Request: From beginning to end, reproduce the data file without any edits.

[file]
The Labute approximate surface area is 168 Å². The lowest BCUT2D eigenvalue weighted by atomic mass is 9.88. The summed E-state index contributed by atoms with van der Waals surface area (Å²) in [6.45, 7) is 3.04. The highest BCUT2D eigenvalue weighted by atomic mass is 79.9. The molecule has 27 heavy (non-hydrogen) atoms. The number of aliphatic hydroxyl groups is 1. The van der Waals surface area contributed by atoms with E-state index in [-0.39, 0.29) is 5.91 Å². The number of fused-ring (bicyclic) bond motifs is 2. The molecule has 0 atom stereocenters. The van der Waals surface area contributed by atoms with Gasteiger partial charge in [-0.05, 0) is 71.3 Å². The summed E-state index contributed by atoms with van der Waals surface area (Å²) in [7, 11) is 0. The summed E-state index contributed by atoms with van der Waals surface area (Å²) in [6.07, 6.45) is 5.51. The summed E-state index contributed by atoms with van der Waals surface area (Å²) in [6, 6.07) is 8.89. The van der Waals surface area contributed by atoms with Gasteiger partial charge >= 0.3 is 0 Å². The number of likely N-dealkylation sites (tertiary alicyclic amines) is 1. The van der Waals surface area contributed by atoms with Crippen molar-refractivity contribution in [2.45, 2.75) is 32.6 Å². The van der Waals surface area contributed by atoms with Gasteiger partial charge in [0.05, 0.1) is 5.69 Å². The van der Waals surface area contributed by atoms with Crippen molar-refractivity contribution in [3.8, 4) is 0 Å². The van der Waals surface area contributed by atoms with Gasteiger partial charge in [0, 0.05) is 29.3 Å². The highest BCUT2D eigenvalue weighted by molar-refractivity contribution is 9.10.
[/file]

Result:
The Labute approximate surface area is 168 Å². The lowest BCUT2D eigenvalue weighted by atomic mass is 9.88. The summed E-state index contributed by atoms with van der Waals surface area (Å²) in [6.45, 7) is 3.04. The highest BCUT2D eigenvalue weighted by atomic mass is 79.9. The molecule has 27 heavy (non-hydrogen) atoms. The number of aliphatic hydroxyl groups is 1. The van der Waals surface area contributed by atoms with E-state index in [-0.39, 0.29) is 5.91 Å². The number of fused-ring (bicyclic) bond motifs is 2. The molecule has 0 atom stereocenters. The van der Waals surface area contributed by atoms with Gasteiger partial charge in [-0.05, 0) is 71.3 Å². The summed E-state index contributed by atoms with van der Waals surface area (Å²) in [7, 11) is 0. The summed E-state index contributed by atoms with van der Waals surface area (Å²) in [6.07, 6.45) is 5.51. The summed E-state index contributed by atoms with van der Waals surface area (Å²) in [6, 6.07) is 8.89. The van der Waals surface area contributed by atoms with Gasteiger partial charge >= 0.3 is 0 Å². The number of likely N-dealkylation sites (tertiary alicyclic amines) is 1. The van der Waals surface area contributed by atoms with Crippen molar-refractivity contribution in [2.45, 2.75) is 32.6 Å². The van der Waals surface area contributed by atoms with Gasteiger partial charge in [0.05, 0.1) is 5.69 Å². The van der Waals surface area contributed by atoms with Crippen molar-refractivity contribution in [3.8, 4) is 0 Å². The van der Waals surface area contributed by atoms with Gasteiger partial charge in [0, 0.05) is 29.3 Å². The highest BCUT2D eigenvalue weighted by molar-refractivity contribution is 9.10.